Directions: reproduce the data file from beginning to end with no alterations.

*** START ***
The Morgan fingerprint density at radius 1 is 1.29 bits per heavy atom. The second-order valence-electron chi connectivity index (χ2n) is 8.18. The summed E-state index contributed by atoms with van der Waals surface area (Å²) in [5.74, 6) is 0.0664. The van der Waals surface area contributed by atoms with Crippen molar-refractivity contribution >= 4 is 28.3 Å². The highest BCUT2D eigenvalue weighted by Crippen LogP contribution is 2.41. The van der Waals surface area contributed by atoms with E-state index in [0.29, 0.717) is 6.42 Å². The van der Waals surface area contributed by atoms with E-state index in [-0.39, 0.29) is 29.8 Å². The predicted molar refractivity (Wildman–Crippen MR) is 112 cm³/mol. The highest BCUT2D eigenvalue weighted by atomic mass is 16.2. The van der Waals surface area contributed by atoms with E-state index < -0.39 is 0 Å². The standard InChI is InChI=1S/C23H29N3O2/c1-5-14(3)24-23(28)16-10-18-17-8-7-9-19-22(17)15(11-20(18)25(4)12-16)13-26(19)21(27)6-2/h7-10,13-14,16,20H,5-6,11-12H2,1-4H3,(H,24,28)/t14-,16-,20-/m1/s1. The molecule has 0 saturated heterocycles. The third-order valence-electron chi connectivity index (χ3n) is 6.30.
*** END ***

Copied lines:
The Morgan fingerprint density at radius 1 is 1.29 bits per heavy atom. The second-order valence-electron chi connectivity index (χ2n) is 8.18. The summed E-state index contributed by atoms with van der Waals surface area (Å²) in [5.74, 6) is 0.0664. The van der Waals surface area contributed by atoms with Crippen molar-refractivity contribution >= 4 is 28.3 Å². The highest BCUT2D eigenvalue weighted by Crippen LogP contribution is 2.41. The van der Waals surface area contributed by atoms with E-state index in [0.29, 0.717) is 6.42 Å². The van der Waals surface area contributed by atoms with E-state index in [-0.39, 0.29) is 29.8 Å². The predicted molar refractivity (Wildman–Crippen MR) is 112 cm³/mol. The highest BCUT2D eigenvalue weighted by atomic mass is 16.2. The van der Waals surface area contributed by atoms with E-state index < -0.39 is 0 Å². The standard InChI is InChI=1S/C23H29N3O2/c1-5-14(3)24-23(28)16-10-18-17-8-7-9-19-22(17)15(11-20(18)25(4)12-16)13-26(19)21(27)6-2/h7-10,13-14,16,20H,5-6,11-12H2,1-4H3,(H,24,28)/t14-,16-,20-/m1/s1. The molecule has 0 saturated heterocycles. The third-order valence-electron chi connectivity index (χ3n) is 6.30.